Architecture of the Sun
Thomas S. Hines
Hines—professor emeritus of history and architecture at UCLA and the author of influential, elegant books on the architects Daniel Burnham, Richard Neutra, and Irving Gill—has produced a summa of his life’s work. This gorgeous, hulking volume examines the interplay of regionalism and modernism in Los Angeles architecture from 1900 to 1970. Although Hines doesn’t ignore the public buildings that in most places would constitute an architect’s claim to greatness (see A. C. Martin’s crisp, shimmering Department of Water and Power building), he perforce focuses on domestic architecture: indisputably, the region has the greatest collection of modernist houses in the country, marked by a permeability of outdoor and indoor space. Here we read and see—this is the most discerningly curated collection of SoCal modernist architectural photography ever published—how the region’s great architects molded the understated, clean International Style to the climate and good life of Los Angeles. The result was a kicky, often family-oriented glamour—almost a contradiction in terms; this inherent tension is ultimately what makes these houses so beguiling. The book lacks the analytical focus and intellectual verve of such classics as Peter Reyner Banham’s Los Angeles: The Architecture of Four Ecologies, Esther McCoy’s Five California Architects, Robert Winter’s The California Bungalow, and Hines’s own books on Neutra and Gill, but it is the most comprehensive and seasoned—and beautiful—work on Los Angeles modernism yet produced.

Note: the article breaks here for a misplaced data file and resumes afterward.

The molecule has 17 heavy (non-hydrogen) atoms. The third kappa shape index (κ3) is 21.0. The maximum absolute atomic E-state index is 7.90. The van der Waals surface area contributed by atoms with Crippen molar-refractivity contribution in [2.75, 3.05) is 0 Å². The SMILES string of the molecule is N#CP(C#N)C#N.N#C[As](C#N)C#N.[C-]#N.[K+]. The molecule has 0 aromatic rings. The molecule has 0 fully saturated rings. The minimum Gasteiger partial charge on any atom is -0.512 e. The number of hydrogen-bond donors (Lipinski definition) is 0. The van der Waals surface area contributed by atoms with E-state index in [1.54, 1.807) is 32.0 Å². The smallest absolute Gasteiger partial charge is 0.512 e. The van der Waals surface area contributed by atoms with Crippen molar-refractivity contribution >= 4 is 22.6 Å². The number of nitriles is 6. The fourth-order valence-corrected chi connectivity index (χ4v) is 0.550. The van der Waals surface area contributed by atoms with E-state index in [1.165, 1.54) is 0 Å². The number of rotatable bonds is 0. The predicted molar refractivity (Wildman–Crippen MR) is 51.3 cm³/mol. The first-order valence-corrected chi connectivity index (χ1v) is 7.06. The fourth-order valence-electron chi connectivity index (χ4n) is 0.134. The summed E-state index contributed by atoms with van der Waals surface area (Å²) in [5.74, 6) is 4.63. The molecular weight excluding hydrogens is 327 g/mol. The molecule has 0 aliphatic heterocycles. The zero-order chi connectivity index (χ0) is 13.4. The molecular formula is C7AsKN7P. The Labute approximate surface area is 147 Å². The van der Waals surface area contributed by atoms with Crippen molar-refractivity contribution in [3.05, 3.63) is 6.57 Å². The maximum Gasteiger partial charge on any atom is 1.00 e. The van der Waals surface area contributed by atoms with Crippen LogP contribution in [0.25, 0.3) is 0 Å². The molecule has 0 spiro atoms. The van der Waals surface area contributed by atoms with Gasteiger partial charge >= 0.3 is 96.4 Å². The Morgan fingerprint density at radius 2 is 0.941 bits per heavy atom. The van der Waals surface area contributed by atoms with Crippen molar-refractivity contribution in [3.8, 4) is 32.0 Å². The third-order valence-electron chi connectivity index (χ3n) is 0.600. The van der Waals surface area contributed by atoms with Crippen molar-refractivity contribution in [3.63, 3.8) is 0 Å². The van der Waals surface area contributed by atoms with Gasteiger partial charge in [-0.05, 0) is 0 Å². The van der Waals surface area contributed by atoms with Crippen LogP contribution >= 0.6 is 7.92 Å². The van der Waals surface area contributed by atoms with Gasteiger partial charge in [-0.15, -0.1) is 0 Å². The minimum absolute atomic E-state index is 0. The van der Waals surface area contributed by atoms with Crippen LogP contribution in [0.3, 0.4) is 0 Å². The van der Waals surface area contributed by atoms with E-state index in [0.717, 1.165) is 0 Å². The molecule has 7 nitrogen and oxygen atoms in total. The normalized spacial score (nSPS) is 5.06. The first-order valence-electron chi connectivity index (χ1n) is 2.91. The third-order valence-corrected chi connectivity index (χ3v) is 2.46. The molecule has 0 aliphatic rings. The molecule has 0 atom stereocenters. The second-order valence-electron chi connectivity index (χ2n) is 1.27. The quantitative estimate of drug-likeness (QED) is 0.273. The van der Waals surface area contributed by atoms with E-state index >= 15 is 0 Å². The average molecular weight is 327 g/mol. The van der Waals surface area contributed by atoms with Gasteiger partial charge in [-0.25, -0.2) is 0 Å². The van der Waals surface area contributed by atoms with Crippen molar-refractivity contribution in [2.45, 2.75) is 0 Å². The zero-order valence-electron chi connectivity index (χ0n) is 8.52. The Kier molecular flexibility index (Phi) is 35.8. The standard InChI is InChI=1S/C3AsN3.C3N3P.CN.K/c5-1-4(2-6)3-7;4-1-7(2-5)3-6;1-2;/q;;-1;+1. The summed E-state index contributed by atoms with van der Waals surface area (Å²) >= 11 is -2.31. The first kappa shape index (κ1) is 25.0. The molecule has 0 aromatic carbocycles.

A Life Like Other People’s
Plucked from Untold Stories (published in 2005, a huge collection of Bennett’s critical and autobiographical writings), this loving but strictly unsentimental memoir centers on the British playwright’s modest parents. Bennett, of course, has an ear for telling (and humorous) dialogue: “Your Dad and me are going to start to mix. We’ve got some sherry in and we’ve got some peanuts too,” he writes, quoting from one of his mother’s letters to reveal a couple for whom the social ease implied by cocktail parties was unattainable. Walter and Lilian Bennett—he with his dreams of a “smallholding” on which he could raise chickens and plant potatoes, she with her genteel, slightly cracked collection of Staffordshire—emerge as vibrant, nuanced personalities, all the more distinct when set against the negative background of Lilian’s recurring bouts of depression, which mar the retirement the couple had long looked forward to. As in any good memoir, the context here is as vivid as the characters; this is as much a picture of a pocket of British life in a specific era—the failing shopkeepers and the matronly shop assistants (the “career girls”) of a post-mill and postwar northern city—as it is of a devoted husband and wife, who rub along as best they can.